Malala Yousafzai is unfazed by her critics. She has been accused of everything from being a 'western pawn' to her father's puppet, entirely undeserving of her international recognition. Yet, when she walks into the Oxford Union, she is met with an adoration usually reserved for a pop sensation, not a political activist. No one would guess that this 16-year-old phenomenon has been the victim of ruthless condemnation in the country she is proud to call her home.
Having previously opted to remain silent, this is the time for Malala to finally address her critics. Onstage before the Union, she quotes a Pashtun saying that translates to 'the toughest of all battles is the battle at home', and shows she is fully aware that her harshest opponents are waiting for her back in Pakistan. Less than a few sentences into our interview she asserts 'although I live in the west, I will always be proud to be a Muslim, a Pakistani, and a Pashtun. Wherever I am, I am still the same Malala'.
Malala speaks with sorrow about how much she misses her country, its smells, sights, and most of all, its sense of community. Despite arriving in the UK in a coma, her survival chances from a brutal assassination attempt unclear, Malala has stayed true to her upbringing. She dresses in traditional Pakistani attire, behaves modestly, has poise beyond her years, and pays respect to the values she was brought up with. 'My grandfather was a religious scholar' she says, 'and he taught me the importance of equality, family values, and the sanctity of human life'.
After being uprooted from the Swat Valley where her ancestors had lived for centuries, she describes her greatest fear as 'not being able to go back home'. However, although she may have become the darling face of the US fight against the Taliban's oppression of women, Malala also believes the American use of drones is counterproductive and cruel. 'For every terrorist killed in a drone attack, five others are born' she says. 'Instead of dropping bombs, they should be dropping books and pens'.
In fact, this should have been done 25 years ago when, following the withdrawal of the Soviet Union from Afghanistan, the west left the region engulfed in a devastating civil war that gave rise to the Taliban. 'It is never too late to do the right thing' Malala says. To her, investment in education, rather than drones, will be the key to safeguarding her return back home.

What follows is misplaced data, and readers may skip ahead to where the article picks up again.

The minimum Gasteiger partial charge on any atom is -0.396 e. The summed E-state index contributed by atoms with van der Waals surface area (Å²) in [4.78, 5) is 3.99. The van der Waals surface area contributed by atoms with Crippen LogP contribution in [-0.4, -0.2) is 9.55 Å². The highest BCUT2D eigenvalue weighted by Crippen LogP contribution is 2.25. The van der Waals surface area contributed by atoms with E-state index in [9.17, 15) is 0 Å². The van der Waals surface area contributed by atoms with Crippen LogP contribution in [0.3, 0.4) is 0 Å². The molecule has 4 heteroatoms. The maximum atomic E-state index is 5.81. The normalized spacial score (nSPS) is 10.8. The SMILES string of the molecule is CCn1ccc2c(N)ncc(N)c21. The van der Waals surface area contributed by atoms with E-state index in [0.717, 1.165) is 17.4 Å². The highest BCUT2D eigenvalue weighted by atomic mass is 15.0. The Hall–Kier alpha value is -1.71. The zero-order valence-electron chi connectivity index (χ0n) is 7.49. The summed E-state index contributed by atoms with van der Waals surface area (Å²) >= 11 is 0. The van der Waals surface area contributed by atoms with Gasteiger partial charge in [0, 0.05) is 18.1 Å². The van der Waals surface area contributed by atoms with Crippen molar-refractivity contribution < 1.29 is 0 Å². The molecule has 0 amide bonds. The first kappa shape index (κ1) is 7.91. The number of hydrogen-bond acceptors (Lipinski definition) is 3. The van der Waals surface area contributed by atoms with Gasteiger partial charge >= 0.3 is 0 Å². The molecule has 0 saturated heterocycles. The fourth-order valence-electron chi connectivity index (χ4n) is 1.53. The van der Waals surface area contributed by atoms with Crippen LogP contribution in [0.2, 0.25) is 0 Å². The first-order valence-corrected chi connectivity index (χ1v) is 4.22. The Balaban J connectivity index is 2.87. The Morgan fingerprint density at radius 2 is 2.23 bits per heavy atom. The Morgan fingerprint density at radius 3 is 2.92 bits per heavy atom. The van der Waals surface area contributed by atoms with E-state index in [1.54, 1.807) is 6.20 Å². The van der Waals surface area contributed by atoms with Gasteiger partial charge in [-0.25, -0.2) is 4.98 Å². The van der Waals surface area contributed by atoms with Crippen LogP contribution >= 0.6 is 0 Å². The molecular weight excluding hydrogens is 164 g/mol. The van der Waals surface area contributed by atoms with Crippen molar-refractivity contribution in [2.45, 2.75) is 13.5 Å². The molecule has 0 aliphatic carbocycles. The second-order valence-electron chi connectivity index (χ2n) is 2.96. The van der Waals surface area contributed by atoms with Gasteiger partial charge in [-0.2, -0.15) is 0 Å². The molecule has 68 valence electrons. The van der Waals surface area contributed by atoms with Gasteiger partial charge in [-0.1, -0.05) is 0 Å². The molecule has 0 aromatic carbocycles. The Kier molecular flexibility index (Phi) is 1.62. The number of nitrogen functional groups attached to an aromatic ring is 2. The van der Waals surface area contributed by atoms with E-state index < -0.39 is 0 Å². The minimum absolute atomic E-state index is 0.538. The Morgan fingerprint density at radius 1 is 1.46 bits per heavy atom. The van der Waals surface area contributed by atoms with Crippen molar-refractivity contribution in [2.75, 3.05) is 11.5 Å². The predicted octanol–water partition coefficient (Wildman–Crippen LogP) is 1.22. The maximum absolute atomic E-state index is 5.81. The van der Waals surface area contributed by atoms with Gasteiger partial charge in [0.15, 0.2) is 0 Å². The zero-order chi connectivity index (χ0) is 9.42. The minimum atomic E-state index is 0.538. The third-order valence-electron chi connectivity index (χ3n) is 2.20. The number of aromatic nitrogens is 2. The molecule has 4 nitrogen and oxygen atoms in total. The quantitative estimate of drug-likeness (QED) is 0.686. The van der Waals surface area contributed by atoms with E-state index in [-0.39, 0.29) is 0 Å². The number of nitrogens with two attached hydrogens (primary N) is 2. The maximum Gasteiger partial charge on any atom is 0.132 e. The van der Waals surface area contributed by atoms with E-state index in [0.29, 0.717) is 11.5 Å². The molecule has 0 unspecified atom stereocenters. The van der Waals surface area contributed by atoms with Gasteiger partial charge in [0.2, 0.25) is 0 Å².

Where does she get her resilience from? Malala tells us that 'women are stronger than men because, when God had to choose who to grant the power of giving birth to, he chose women'. Indeed, whilst Malala's father, Ziauddin Yousafzai, is often described as her source of guidance, Malala in fact attributes her strength to her mother. 'My father always encouraged me to question him, but without my mother's support it would not have been possible for our family to continue fighting for what we believe in. She is my anchor'.
Sitting beneath the portrait of Benazir Bhutto, the first-ever female Prime Minister of a Muslim country and the first Asian woman to head the Oxford Union, Malala notes that 'in the future women, rather than men, will be the ones to change the world'. Whilst lamenting that she is growing old (despite being the youngest person in the room) she confirms that she wants 'to be a politician, a leader of the people'.
She says that it was Bhutto's example that first showed her that women could be a force for good in politics. There simply aren't enough female leaders, she continues, explaining that without the example of Bhutto she wouldn't have known that in a patriarchal and conservative society such as Pakistan, a woman can actually lead a country.
For someone who advocates the importance of education, one can't help but notice that Malala's busy schedule this term has meant spending less time at school than she should. She agrees. 'I want to focus on my schoolwork and make sure my studies aren't compromised. I know this will mean probably missing some TV programmes'. There is still so much more to do and Malala hopes that the Malala Fund will be the first of many steps forward.
As Malala left Oxford, a student ran up to her and breathlessly announced that although Malala is half her age, she is her idol and deserved to win the Nobel Peace Price. Malala instantly replied 'I didn't deserve it. The only prize I want is to see a world where every child goes to school'.